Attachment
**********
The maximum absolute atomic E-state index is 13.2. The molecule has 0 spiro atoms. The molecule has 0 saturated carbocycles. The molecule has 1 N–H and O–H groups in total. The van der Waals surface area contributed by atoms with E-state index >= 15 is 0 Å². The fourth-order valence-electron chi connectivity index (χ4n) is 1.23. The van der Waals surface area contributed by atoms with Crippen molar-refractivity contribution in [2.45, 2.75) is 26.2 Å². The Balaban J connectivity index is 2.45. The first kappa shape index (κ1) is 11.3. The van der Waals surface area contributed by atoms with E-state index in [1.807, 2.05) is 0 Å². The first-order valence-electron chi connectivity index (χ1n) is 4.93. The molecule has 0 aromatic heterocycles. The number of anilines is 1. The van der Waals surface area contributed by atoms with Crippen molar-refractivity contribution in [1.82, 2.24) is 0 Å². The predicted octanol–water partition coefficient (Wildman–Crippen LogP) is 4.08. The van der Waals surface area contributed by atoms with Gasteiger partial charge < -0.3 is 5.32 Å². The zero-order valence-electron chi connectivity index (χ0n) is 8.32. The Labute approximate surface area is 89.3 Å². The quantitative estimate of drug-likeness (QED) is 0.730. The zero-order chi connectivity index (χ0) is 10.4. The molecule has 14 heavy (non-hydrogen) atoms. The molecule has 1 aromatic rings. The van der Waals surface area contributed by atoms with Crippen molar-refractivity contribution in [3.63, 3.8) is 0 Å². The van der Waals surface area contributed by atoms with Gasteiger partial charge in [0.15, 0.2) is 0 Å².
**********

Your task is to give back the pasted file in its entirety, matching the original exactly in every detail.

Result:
The maximum absolute atomic E-state index is 13.2. The molecule has 0 spiro atoms. The molecule has 0 saturated carbocycles. The molecule has 1 N–H and O–H groups in total. The van der Waals surface area contributed by atoms with E-state index >= 15 is 0 Å². The fourth-order valence-electron chi connectivity index (χ4n) is 1.23. The van der Waals surface area contributed by atoms with Crippen molar-refractivity contribution in [2.45, 2.75) is 26.2 Å². The Balaban J connectivity index is 2.45. The first kappa shape index (κ1) is 11.3. The van der Waals surface area contributed by atoms with E-state index in [1.807, 2.05) is 0 Å². The first-order valence-electron chi connectivity index (χ1n) is 4.93. The molecule has 0 aromatic heterocycles. The number of anilines is 1. The van der Waals surface area contributed by atoms with Crippen molar-refractivity contribution in [1.82, 2.24) is 0 Å². The predicted octanol–water partition coefficient (Wildman–Crippen LogP) is 4.08. The van der Waals surface area contributed by atoms with Gasteiger partial charge < -0.3 is 5.32 Å². The zero-order valence-electron chi connectivity index (χ0n) is 8.32. The Labute approximate surface area is 89.3 Å². The quantitative estimate of drug-likeness (QED) is 0.730. The zero-order chi connectivity index (χ0) is 10.4. The molecule has 14 heavy (non-hydrogen) atoms. The molecule has 1 aromatic rings. The van der Waals surface area contributed by atoms with Crippen molar-refractivity contribution in [3.63, 3.8) is 0 Å². The van der Waals surface area contributed by atoms with Gasteiger partial charge in [0.15, 0.2) is 0 Å².